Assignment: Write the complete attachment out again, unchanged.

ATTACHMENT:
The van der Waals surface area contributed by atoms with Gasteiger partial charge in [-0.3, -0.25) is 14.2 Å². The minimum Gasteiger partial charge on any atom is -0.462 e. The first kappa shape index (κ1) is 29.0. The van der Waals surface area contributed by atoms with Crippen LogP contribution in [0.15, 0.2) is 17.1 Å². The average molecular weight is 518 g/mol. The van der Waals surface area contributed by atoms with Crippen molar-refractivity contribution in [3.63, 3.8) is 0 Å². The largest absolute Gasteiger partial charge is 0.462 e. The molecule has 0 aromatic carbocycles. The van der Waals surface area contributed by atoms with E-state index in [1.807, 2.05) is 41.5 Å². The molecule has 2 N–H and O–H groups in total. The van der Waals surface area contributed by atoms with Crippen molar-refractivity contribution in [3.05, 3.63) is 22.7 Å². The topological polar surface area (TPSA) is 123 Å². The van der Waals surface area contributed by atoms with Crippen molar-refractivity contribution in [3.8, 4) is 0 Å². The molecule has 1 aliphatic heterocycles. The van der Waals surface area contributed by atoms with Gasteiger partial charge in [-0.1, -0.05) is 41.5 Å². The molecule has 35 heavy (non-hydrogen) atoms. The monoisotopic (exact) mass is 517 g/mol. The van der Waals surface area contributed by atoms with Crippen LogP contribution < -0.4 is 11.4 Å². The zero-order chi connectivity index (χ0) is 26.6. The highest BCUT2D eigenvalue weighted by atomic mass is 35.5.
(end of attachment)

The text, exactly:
The van der Waals surface area contributed by atoms with Gasteiger partial charge in [-0.3, -0.25) is 14.2 Å². The minimum Gasteiger partial charge on any atom is -0.462 e. The first kappa shape index (κ1) is 29.0. The van der Waals surface area contributed by atoms with Crippen LogP contribution in [0.15, 0.2) is 17.1 Å². The average molecular weight is 518 g/mol. The van der Waals surface area contributed by atoms with Crippen molar-refractivity contribution in [3.63, 3.8) is 0 Å². The largest absolute Gasteiger partial charge is 0.462 e. The molecule has 0 aromatic carbocycles. The van der Waals surface area contributed by atoms with E-state index in [1.807, 2.05) is 41.5 Å². The molecule has 2 N–H and O–H groups in total. The van der Waals surface area contributed by atoms with Crippen molar-refractivity contribution in [3.05, 3.63) is 22.7 Å². The topological polar surface area (TPSA) is 123 Å². The van der Waals surface area contributed by atoms with Crippen molar-refractivity contribution in [3.8, 4) is 0 Å². The molecule has 1 aliphatic heterocycles. The van der Waals surface area contributed by atoms with Gasteiger partial charge in [-0.1, -0.05) is 41.5 Å². The molecule has 35 heavy (non-hydrogen) atoms. The monoisotopic (exact) mass is 517 g/mol. The van der Waals surface area contributed by atoms with Crippen LogP contribution < -0.4 is 11.4 Å². The zero-order chi connectivity index (χ0) is 26.6. The highest BCUT2D eigenvalue weighted by atomic mass is 35.5.